Anne Swerlick
|
December 14, 2018

Florida Amends Medicaid 'Good Cause' Rule to Include Important Consumer Protections

The state Agency for Health Care Administration (AHCA) has adopted crucial protections for residents who seek to disenroll from their health care plans for “good cause.” The Florida Policy Institute pushed for these protections in comments submitted to AHCA back in October.

This month, Florida started a statewide roll-out of new Medicaid managed care plans. Over 3 million beneficiaries are affected. Nearly 600,000 will be required to change plans because AHCA is no longer contracting with their current plan.

Once a beneficiary selects a new plan and the time for making a change expires, they are “locked in” for 12 months. However, by law, beneficiaries can disenroll sooner for “good cause.” This is a particularly important consumer protection for people who have a serious illness or disability. They are the ones with the most to lose if they are locked into a plan that cannot meet their needs.

AHCA implements the good cause protections through an administrative rule. In an earlier blog we outlined our concerns with AHCA’s proposed changes to the rule —notably, that they were being pushed out  shortly before the statewide roll out of the new plans. This is a time of transition, when beneficiaries are particularly at risk of disruptions in care. During the public notice and comment period, FPI shared these concerns with AHCA and made specific recommendations for improvements.

On November 26, 2018, AHCA published a Notice of Change made in their proposed rule, which includes some of FPI’s key recommendations:

  • An exception for emergencies – Generally, consumers seeking to disenroll for good cause must first pursue their plan’s internal grievance process. This process can be cumbersome and time-consuming, taking up to 90 days. Now, under the final version of the rule, there’s an exception for consumers “when immediate risk of permanent damage to the enrollee’s health is alleged.” This means that in these emergency circumstances consumers can go directly to AHCA for authorization to disenroll from their plan.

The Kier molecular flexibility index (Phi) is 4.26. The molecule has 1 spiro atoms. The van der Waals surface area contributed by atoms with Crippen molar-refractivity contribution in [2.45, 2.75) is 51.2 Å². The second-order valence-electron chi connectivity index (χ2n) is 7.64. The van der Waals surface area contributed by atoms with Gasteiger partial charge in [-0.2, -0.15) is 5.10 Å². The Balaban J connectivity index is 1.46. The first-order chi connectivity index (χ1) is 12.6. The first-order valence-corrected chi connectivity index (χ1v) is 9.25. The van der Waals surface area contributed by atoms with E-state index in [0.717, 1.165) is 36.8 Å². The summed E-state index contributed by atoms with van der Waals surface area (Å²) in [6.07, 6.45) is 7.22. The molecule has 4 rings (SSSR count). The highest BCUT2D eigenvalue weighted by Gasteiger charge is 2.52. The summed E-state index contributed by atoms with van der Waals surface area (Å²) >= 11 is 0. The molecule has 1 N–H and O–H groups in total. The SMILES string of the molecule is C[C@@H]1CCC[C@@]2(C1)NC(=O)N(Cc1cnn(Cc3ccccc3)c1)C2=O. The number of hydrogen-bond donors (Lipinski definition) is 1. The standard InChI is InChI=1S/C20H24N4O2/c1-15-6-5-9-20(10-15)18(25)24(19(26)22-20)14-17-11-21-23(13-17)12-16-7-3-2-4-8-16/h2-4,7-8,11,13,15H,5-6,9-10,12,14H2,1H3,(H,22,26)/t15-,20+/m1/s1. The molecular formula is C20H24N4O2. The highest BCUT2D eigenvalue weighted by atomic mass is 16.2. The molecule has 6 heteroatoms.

• Access to specialists and specialty services – Access problems are often prompted by a sudden illness or diagnosis requiring a specialty provider and/or treatment not available from the enrollee’s plan. In the proposed rule, the burden would have been on the enrollee to identify another plan that could provide this care before they could disenroll. This put an unreasonable load on the consumer, typically at a point of severe illness. Even under normal circumstances, it would be extremely difficult and time consuming for them to gather this information. Under the final rule, the enrollee no longer shoulders this burden and should be able to look to AHCA for help in identifying a plan that can meet their needs.
  • Inclusion of fraud as a good cause for disenrollment – The proposed rule had initially excluded this reason under the disenrollment for a good cause umbrella. Under the final rule, a beneficiary can promptly change their plan — and get out of the 12 month lock-in period, for example — if their enrollment was based on misleading information or other plan marketing abuses.

These changes are a win for Florida Medicaid consumers. We applaud AHCA for making these improvements.